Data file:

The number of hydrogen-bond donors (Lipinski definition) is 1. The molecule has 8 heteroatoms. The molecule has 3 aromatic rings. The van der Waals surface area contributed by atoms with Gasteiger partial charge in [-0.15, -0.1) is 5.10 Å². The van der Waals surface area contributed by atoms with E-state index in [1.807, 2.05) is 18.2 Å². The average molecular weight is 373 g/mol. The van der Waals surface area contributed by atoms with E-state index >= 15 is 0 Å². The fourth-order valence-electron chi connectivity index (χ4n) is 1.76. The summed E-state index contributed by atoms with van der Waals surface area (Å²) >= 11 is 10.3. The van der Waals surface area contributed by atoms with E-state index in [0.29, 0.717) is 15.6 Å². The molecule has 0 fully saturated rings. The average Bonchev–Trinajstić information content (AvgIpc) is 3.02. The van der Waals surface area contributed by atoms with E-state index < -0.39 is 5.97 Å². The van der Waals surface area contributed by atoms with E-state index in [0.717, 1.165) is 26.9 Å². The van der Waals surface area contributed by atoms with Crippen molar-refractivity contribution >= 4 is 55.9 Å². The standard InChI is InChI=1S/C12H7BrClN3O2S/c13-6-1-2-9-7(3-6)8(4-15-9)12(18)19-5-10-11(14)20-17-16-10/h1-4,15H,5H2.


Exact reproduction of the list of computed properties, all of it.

The number of hydrogen-bond donors (Lipinski definition) is 1. The molecule has 8 heteroatoms. The molecule has 3 aromatic rings. The van der Waals surface area contributed by atoms with Gasteiger partial charge in [-0.15, -0.1) is 5.10 Å². The van der Waals surface area contributed by atoms with E-state index in [1.807, 2.05) is 18.2 Å². The average molecular weight is 373 g/mol. The van der Waals surface area contributed by atoms with E-state index >= 15 is 0 Å². The fourth-order valence-electron chi connectivity index (χ4n) is 1.76. The summed E-state index contributed by atoms with van der Waals surface area (Å²) >= 11 is 10.3. The van der Waals surface area contributed by atoms with E-state index in [0.29, 0.717) is 15.6 Å². The molecule has 0 fully saturated rings. The average Bonchev–Trinajstić information content (AvgIpc) is 3.02. The van der Waals surface area contributed by atoms with E-state index < -0.39 is 5.97 Å². The van der Waals surface area contributed by atoms with E-state index in [0.717, 1.165) is 26.9 Å². The van der Waals surface area contributed by atoms with Crippen molar-refractivity contribution >= 4 is 55.9 Å². The standard InChI is InChI=1S/C12H7BrClN3O2S/c13-6-1-2-9-7(3-6)8(4-15-9)12(18)19-5-10-11(14)20-17-16-10/h1-4,15H,5H2.